Ledlow is the newest addition to the group. It offers American small-plate fare that emphasizes simplicity, preparation, and ingredient quality. They offer gently modernized iterations of familiar dishes – their deviled eggs and Tasso ham is among their most popular dishes; it takes the workhorse ham and eggs and softens the edges with tarragon and cornichon. THis place has already generated enormous buzz – including a coveted review from Jonathan Gold, and it’s easy to see why. The small plates are simple, fresh, beautifully prepared, balanced, flavorful, and just complex enough to be interesting without getting too zany.

The cheeseburger is one of the most popular items on the menu. My companion Shannon and I put it to the test.

The Place
Ledlow
400 South Main Street
Los Angeles, CA 90013

The Order: Griddled Cheeseburger and Fries (single), Rye Smile (rye, lemon, maraschino, ginger, soda)

The Price: $14 (excluding tax) for the burger, $12 (excluding tax) for the cocktail.

The Burger
The burger is pretty consistent with Ledlow’s governing philosophy. Rather than challenging the eater by piling on surprising ingredients, Ledlow’s attempts to offer the most sophisticated version of a classic dish. As such, the changes to the traditional diner cheeseburger are, at least nominally, minimal. In a quietly irreverent move, a poppy seed bun replaces the traditional sesame seed bun. Cheddar and American cheeses are melted together on the patty. A Dijon and garlic aioli is the lone condiment. Besides that, only lettuce, pickle, and red onions accompany one four-ounce patty (for an extra $2, diners can get an extra four-ounce patty; an extra $4 will get you a triple).

Sadly, Ledlow’s offering is much better in theory than in practice. While the conception is just fine, the execution was sloppy. When the burger finally did come out (and it took some time), we were disappointed to find the ingredients were unbalanced and the burger did not hang together well. A single, fiercely curling (and maddeningly isosceles) triangle of lettuce was almost exclusively on one side of the burger. Though crisp and fresh, it was too present on one half of the burger, and barely there on the other.

Ledlow’s menu expressly says they prepare their burgers “cooked through.” This begs the question of what constitutes “rare” there, considering our burger was red – not pink – on the inside. While there certainly is nothing wrong with rare meat in general, beef as rare as this is difficult to justify in a burger. The bun was also problematic: it was dry and grainy in the middle, and soggy where it met the contents of the burger.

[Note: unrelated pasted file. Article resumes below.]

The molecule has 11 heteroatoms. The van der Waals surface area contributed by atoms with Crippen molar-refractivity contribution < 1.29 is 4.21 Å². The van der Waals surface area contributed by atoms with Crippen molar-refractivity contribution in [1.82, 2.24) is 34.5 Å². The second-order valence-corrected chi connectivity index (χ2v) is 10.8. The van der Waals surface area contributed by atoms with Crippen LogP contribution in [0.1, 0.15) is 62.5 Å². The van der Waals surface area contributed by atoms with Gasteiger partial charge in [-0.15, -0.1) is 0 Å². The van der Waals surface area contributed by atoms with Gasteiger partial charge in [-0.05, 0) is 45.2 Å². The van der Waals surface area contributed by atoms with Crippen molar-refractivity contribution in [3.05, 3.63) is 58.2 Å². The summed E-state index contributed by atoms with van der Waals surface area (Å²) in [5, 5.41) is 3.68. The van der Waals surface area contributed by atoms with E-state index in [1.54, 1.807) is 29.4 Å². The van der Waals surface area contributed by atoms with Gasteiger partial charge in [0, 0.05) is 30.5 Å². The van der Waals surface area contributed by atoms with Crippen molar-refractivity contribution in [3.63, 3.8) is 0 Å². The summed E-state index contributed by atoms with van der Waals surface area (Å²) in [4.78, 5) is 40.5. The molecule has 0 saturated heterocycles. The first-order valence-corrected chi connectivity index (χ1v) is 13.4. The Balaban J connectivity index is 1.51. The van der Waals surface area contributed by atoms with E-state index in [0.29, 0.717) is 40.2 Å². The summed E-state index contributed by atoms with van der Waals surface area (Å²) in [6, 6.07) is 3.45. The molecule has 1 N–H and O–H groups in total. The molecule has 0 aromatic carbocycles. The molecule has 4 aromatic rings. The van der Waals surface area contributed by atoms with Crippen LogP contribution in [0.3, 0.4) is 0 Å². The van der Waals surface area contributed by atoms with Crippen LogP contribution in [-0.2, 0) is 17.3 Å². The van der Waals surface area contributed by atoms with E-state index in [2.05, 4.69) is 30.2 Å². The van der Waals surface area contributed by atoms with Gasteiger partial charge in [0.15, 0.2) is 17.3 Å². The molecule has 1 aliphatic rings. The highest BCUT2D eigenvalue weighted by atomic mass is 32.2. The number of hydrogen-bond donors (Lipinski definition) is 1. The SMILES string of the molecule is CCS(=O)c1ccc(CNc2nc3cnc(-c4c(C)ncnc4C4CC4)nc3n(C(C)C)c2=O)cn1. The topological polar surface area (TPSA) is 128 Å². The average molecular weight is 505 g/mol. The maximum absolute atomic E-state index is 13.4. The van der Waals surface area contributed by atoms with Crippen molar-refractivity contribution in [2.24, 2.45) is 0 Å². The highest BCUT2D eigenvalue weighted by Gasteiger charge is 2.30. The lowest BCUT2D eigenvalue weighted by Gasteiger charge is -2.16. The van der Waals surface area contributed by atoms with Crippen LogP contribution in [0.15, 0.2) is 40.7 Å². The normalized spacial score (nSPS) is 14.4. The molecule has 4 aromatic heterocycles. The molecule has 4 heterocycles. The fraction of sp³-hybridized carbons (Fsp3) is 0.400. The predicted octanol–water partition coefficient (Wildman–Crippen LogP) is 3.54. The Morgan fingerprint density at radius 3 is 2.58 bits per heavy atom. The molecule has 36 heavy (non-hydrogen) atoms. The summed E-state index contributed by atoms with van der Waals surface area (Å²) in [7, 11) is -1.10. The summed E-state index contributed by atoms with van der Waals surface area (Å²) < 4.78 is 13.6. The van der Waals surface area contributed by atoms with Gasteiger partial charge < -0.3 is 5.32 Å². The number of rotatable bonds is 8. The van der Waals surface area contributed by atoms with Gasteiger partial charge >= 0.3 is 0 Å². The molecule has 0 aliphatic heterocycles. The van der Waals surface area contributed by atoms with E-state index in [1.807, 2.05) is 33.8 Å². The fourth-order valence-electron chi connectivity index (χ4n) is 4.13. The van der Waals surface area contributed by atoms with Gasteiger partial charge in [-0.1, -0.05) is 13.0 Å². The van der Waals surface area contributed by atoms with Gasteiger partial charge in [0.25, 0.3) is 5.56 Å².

This burger’s fatal flaw, however, was balance. The assembly of the burger highlighted all of its flaws. The ingredients all fought to get to the front of the flavor profile rather than complementing one another. In the end, the onions and the aioli won out (to the detriment of the burger). They completely dominated the burger; every bite was totally overrun by the sharpness of the onions and Dijon on the front-end, which gave way to a garlicky finish.

Sadly, this really ended up masking some of the burger’s virtues. For instance, even though the golden alloy of cheeses was a subtle touch that really actually did add some complexity and dimension, it was essentially impossible to taste in the midst of the nuclear winter of aioli and onion. Moreover, we couldn’t discern how (or even if) the patty was seasoned (the fact that it was way undercooked likely didn’t help, since the overabundance of juices masked whatever gasping residue of seasoning survived the gustatory onslaught of the onions and sauce).

There are a couple of potential fixes here (I’m not sure how accommodating the restaurant would be of requests like these or how effective they might be, but it certainly is worth a shot). Most obvious would be to order the aioli on the side, and remove a few of the onions prior to diving in. Next, ask for your burger to be cooked medium to medium-well. If they tell you the burger will be cooked through, ask them to go a even shade further on the well-done end than they normally would. Finally, the burger comes with a little tub of ketchup for the French fries (which, parenthetically, were delicious). Add a little. The burger’s flavor profile would have benefited a lot from the sweetness that ketchup imparts. It might have blunted the harsh front-end flavors that made the burger tough to enjoy.

I would be remiss if I didn’t say that the other food Shannon and I had while at Ledlow was delicious. Creamy deviled eggs wedded beautifully with indulgent strips of leathery Tasso ham and misty tarragon, all anchored by perfectly proportioned potatoes, which added just enough starch to keep the dish grounded. It was easy to see why this is another of Ledlow’s signature dishes. Their vegetable crudités also looked stunning, a long piece of wood bearing various and sundry fruits and vegetables – some raw and some sumptuously grill-blackened. The dishes here are brave for their simplicity. It is all about preparation and quality here. When Ledlow hits, it hits hard and memorably. Unfortunately, the burger was simply disappointing.

The Ratings
Flavor: 6.50 / 10.00
Freshness/Quality: 8.10 / 10.00
Value: 6.00 / 10.00
Efficiency: 4.50 / 10.00
Creativity/Style: 6.40 / 10.00
Bun: 6.50 / 10.00
Patty: 7.70 / 10.00
Toppings: 7.70 / 10.00
Sauce: 5.60 / 10.00
Balance: 5.00 / 10.00

Total: 64.00 / 100.00